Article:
Alaska Airlines Fleet Boeing 737-900 Details and Pictures. On Alaska Airlines current fleet, there’s 21 narrow body aircraft, Boeing 737-900 in service. Alaska Airline Boeing 737-900 total capacity is 178 passenger and used on short haul flight on domestic market. Boeing 737-900 is newer compared to older 737-800 and 737-700. Also, after acquired Virgin America, Alaska Airlines will receive transferred Airbus aircraft ( A319-100 , A320-200 ). Airlines Boeing 737-900 features a two-cabin arrangement, with 16 recliner seats in a 2-2 configuration in first class — these seats have 36 inches of pitch and are 21 inches wide. The economy cabin has 165 seats arranged in a 3-3 pattern — they’re 17 inches wide and have between 32 and 35 inches of pitch.
Alaska Airline Fleet history
Since the 1960s, Alaska has consistently operated (Boeing) jet aircraft in its fleet although the first jetliner type operated by the airline was the Convair 880. Alaska also operated the Convair 990 jetliner. Besides the current Boeing 737 models flown by Alaska, the airline previously operated the Boeing 707 and Boeing 720 as well as the Boeing 727-100, 727-200and 737-200. The last 727 was retired in May 1994.
In the 1980s, Alaska began acquiring McDonnell Douglas MD-80s. Alaska acquired additional MD-80s via the acquisition of Jet America Airlines in 1987. Alaska was the launch customer for the MD-83, and took delivery of the first airplanes in 1985. Alaska continued to take delivery of new MD-83s during the 1990s, both to meet the demands of a growing route system, and to retire its aging and fuel inefficient 727 fleet. In 2005, due to the greater efficiency of the Boeing 737 Next Generation and rising costs for maintenance, fuel and crew training, Alaska Airlines decided to phase out the remaining 26 MD-80s and trained the pilots to fly the newer 737-800s that were being ordered to replace them. The last MD-80 flights took place on August 25, 2008.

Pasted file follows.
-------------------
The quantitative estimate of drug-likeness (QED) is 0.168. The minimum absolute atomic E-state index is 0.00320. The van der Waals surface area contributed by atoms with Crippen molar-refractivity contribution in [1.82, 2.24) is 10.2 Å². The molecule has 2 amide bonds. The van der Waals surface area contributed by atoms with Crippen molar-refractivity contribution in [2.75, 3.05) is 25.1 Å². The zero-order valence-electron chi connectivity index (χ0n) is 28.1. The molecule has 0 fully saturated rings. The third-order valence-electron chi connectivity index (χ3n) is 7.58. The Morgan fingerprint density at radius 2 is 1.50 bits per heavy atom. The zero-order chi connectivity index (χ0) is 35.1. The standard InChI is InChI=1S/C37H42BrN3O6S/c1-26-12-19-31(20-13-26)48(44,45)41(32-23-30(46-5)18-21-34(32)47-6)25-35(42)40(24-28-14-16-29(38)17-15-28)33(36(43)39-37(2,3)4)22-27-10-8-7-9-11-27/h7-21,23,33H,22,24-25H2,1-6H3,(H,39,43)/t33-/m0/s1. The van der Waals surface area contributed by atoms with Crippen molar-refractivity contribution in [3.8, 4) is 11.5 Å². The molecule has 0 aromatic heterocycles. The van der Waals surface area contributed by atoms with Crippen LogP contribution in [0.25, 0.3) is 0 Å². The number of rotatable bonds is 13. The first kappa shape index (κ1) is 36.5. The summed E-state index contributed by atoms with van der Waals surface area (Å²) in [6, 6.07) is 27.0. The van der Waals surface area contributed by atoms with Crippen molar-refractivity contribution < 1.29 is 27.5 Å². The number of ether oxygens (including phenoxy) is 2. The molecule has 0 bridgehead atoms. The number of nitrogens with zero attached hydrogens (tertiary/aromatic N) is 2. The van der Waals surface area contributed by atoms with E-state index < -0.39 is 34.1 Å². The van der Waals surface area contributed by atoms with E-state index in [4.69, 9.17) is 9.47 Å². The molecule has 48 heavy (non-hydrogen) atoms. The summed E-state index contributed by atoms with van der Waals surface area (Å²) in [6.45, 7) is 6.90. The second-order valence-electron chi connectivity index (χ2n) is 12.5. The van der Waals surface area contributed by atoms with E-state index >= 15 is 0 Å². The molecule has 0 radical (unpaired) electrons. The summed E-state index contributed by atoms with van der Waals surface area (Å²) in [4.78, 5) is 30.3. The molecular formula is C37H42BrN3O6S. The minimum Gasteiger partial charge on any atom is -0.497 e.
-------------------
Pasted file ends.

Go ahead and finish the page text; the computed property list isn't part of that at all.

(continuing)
Alaska also used eight Boeing 737-200 Combi/QCs to suit the unique needs of flying in the state of Alaska. These aircraft were valued for their ability to be rapidly reconfigured (hence the moniker QC or “Quick Change”) to match the specific cargo and passenger loads for any given flight. In the all-freight configuration, the 737-200 Combis carried up to six cargo containers, known as “igloos.” The palletized floor allowed for passenger seating to range from 26 to 72 seats. The 737-200s were also gravel-kitted, which allowed them to be used at airports such as Red Dog, which formerly featured a gravel runway. Alaska replaced the 737-200s with six reconfigured 737-400s between 2006 and 2007. Five feature a mixed cargo/passenger “Combi” arrangement, and one is a “freighter” carrying only cargo. Unlike the 737-200 Combi, the 737-400 Combis feature a fixed seating capacity of 72 seats. The last 737-200 Combi (short for combination) was retired in 2007 and is now displayed at the Alaska Aviation Museum. The 737-400 Combi aircraft were retired in October 2017. Source : Wikipedia
Alaska Airlines Narrow Body Fleet Boeing 737-900 Images Gallery
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